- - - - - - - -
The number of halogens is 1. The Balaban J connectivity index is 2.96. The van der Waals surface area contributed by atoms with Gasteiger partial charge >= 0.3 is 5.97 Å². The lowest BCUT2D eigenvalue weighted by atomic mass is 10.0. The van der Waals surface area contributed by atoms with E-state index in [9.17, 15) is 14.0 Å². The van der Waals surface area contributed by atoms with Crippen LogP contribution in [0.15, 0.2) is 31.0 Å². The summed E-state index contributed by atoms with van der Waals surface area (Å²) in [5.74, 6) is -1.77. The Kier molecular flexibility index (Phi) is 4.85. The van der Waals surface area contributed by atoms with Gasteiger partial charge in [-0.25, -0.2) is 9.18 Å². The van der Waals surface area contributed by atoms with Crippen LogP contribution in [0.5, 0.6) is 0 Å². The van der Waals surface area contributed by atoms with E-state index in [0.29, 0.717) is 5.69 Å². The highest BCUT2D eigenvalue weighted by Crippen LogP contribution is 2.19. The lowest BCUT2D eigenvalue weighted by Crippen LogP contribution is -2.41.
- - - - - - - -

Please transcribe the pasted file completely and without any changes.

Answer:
The number of halogens is 1. The Balaban J connectivity index is 2.96. The van der Waals surface area contributed by atoms with Gasteiger partial charge >= 0.3 is 5.97 Å². The lowest BCUT2D eigenvalue weighted by atomic mass is 10.0. The van der Waals surface area contributed by atoms with E-state index in [9.17, 15) is 14.0 Å². The van der Waals surface area contributed by atoms with Crippen LogP contribution in [0.15, 0.2) is 31.0 Å². The summed E-state index contributed by atoms with van der Waals surface area (Å²) in [5.74, 6) is -1.77. The Kier molecular flexibility index (Phi) is 4.85. The van der Waals surface area contributed by atoms with Gasteiger partial charge in [-0.25, -0.2) is 9.18 Å². The van der Waals surface area contributed by atoms with Crippen LogP contribution in [0.5, 0.6) is 0 Å². The van der Waals surface area contributed by atoms with E-state index in [0.29, 0.717) is 5.69 Å². The highest BCUT2D eigenvalue weighted by Crippen LogP contribution is 2.19. The lowest BCUT2D eigenvalue weighted by Crippen LogP contribution is -2.41.